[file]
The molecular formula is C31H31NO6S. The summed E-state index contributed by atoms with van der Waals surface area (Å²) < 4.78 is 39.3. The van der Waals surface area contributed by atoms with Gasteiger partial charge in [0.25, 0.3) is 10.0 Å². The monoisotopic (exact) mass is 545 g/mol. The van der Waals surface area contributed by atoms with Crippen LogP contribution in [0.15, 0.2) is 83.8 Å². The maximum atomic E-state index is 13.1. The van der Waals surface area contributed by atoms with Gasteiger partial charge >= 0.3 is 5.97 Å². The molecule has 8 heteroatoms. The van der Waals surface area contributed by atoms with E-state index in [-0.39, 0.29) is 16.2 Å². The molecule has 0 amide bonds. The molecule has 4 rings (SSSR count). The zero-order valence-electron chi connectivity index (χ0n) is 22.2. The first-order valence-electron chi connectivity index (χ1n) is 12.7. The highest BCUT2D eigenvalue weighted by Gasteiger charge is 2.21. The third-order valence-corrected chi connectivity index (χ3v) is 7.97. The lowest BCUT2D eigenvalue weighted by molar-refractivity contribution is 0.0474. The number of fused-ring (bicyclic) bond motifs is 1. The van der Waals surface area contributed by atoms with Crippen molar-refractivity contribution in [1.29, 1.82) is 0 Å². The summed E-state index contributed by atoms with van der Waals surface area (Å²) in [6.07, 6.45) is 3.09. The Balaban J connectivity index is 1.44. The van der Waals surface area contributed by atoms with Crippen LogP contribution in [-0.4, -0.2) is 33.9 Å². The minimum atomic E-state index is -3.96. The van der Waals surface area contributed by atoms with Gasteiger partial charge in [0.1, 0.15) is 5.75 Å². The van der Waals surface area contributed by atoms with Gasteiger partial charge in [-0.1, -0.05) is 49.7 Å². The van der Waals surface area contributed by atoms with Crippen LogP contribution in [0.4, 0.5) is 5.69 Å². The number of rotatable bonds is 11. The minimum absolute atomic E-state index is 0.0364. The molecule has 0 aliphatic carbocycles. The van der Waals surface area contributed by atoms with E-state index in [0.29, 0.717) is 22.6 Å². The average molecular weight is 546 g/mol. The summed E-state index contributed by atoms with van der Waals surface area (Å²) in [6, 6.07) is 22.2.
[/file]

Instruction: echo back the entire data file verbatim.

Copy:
The molecular formula is C31H31NO6S. The summed E-state index contributed by atoms with van der Waals surface area (Å²) < 4.78 is 39.3. The van der Waals surface area contributed by atoms with Gasteiger partial charge in [0.25, 0.3) is 10.0 Å². The monoisotopic (exact) mass is 545 g/mol. The van der Waals surface area contributed by atoms with Crippen LogP contribution in [0.15, 0.2) is 83.8 Å². The maximum atomic E-state index is 13.1. The van der Waals surface area contributed by atoms with Gasteiger partial charge >= 0.3 is 5.97 Å². The molecule has 8 heteroatoms. The van der Waals surface area contributed by atoms with E-state index in [-0.39, 0.29) is 16.2 Å². The molecule has 0 amide bonds. The molecule has 4 rings (SSSR count). The zero-order valence-electron chi connectivity index (χ0n) is 22.2. The first-order valence-electron chi connectivity index (χ1n) is 12.7. The highest BCUT2D eigenvalue weighted by Gasteiger charge is 2.21. The third-order valence-corrected chi connectivity index (χ3v) is 7.97. The lowest BCUT2D eigenvalue weighted by molar-refractivity contribution is 0.0474. The number of fused-ring (bicyclic) bond motifs is 1. The van der Waals surface area contributed by atoms with Crippen molar-refractivity contribution in [1.29, 1.82) is 0 Å². The summed E-state index contributed by atoms with van der Waals surface area (Å²) in [6.07, 6.45) is 3.09. The Balaban J connectivity index is 1.44. The van der Waals surface area contributed by atoms with Crippen LogP contribution in [-0.4, -0.2) is 33.9 Å². The minimum atomic E-state index is -3.96. The van der Waals surface area contributed by atoms with Gasteiger partial charge in [0.1, 0.15) is 5.75 Å². The van der Waals surface area contributed by atoms with Gasteiger partial charge in [-0.1, -0.05) is 49.7 Å². The van der Waals surface area contributed by atoms with Crippen LogP contribution in [0.4, 0.5) is 5.69 Å². The number of rotatable bonds is 11. The minimum absolute atomic E-state index is 0.0364. The molecule has 0 aliphatic carbocycles. The van der Waals surface area contributed by atoms with E-state index in [0.29, 0.717) is 22.6 Å². The average molecular weight is 546 g/mol. The summed E-state index contributed by atoms with van der Waals surface area (Å²) in [6, 6.07) is 22.2.